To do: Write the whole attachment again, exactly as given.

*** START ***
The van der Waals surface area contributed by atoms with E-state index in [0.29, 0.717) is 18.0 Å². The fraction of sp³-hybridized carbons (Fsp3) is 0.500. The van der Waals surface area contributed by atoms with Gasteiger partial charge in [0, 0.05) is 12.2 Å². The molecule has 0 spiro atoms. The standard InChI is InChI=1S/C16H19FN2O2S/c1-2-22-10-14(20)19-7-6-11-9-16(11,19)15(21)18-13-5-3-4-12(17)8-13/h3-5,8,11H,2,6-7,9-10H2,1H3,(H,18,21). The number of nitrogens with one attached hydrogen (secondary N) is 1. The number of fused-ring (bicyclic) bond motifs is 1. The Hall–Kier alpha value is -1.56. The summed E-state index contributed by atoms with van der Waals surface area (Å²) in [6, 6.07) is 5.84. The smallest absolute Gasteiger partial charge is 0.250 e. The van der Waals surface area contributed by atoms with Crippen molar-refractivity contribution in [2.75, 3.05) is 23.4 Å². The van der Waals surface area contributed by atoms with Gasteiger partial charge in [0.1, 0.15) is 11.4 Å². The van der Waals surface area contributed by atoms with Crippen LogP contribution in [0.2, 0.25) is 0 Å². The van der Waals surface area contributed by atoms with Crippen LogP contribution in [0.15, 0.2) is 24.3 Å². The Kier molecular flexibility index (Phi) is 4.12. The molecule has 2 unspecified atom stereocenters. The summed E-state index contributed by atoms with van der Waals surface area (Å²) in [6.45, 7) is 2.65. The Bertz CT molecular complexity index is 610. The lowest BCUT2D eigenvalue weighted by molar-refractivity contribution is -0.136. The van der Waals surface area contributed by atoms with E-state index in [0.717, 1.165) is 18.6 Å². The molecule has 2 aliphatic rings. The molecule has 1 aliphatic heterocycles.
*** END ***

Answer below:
The van der Waals surface area contributed by atoms with E-state index in [0.29, 0.717) is 18.0 Å². The fraction of sp³-hybridized carbons (Fsp3) is 0.500. The van der Waals surface area contributed by atoms with Gasteiger partial charge in [0, 0.05) is 12.2 Å². The molecule has 0 spiro atoms. The standard InChI is InChI=1S/C16H19FN2O2S/c1-2-22-10-14(20)19-7-6-11-9-16(11,19)15(21)18-13-5-3-4-12(17)8-13/h3-5,8,11H,2,6-7,9-10H2,1H3,(H,18,21). The number of nitrogens with one attached hydrogen (secondary N) is 1. The number of fused-ring (bicyclic) bond motifs is 1. The Hall–Kier alpha value is -1.56. The summed E-state index contributed by atoms with van der Waals surface area (Å²) in [6, 6.07) is 5.84. The smallest absolute Gasteiger partial charge is 0.250 e. The van der Waals surface area contributed by atoms with Crippen molar-refractivity contribution in [2.75, 3.05) is 23.4 Å². The van der Waals surface area contributed by atoms with Gasteiger partial charge in [0.1, 0.15) is 11.4 Å². The van der Waals surface area contributed by atoms with Crippen LogP contribution in [0.2, 0.25) is 0 Å². The van der Waals surface area contributed by atoms with Crippen LogP contribution in [0.15, 0.2) is 24.3 Å². The Kier molecular flexibility index (Phi) is 4.12. The molecule has 2 unspecified atom stereocenters. The summed E-state index contributed by atoms with van der Waals surface area (Å²) in [6.45, 7) is 2.65. The Bertz CT molecular complexity index is 610. The lowest BCUT2D eigenvalue weighted by molar-refractivity contribution is -0.136. The van der Waals surface area contributed by atoms with E-state index in [0.717, 1.165) is 18.6 Å². The molecule has 2 aliphatic rings. The molecule has 1 aliphatic heterocycles.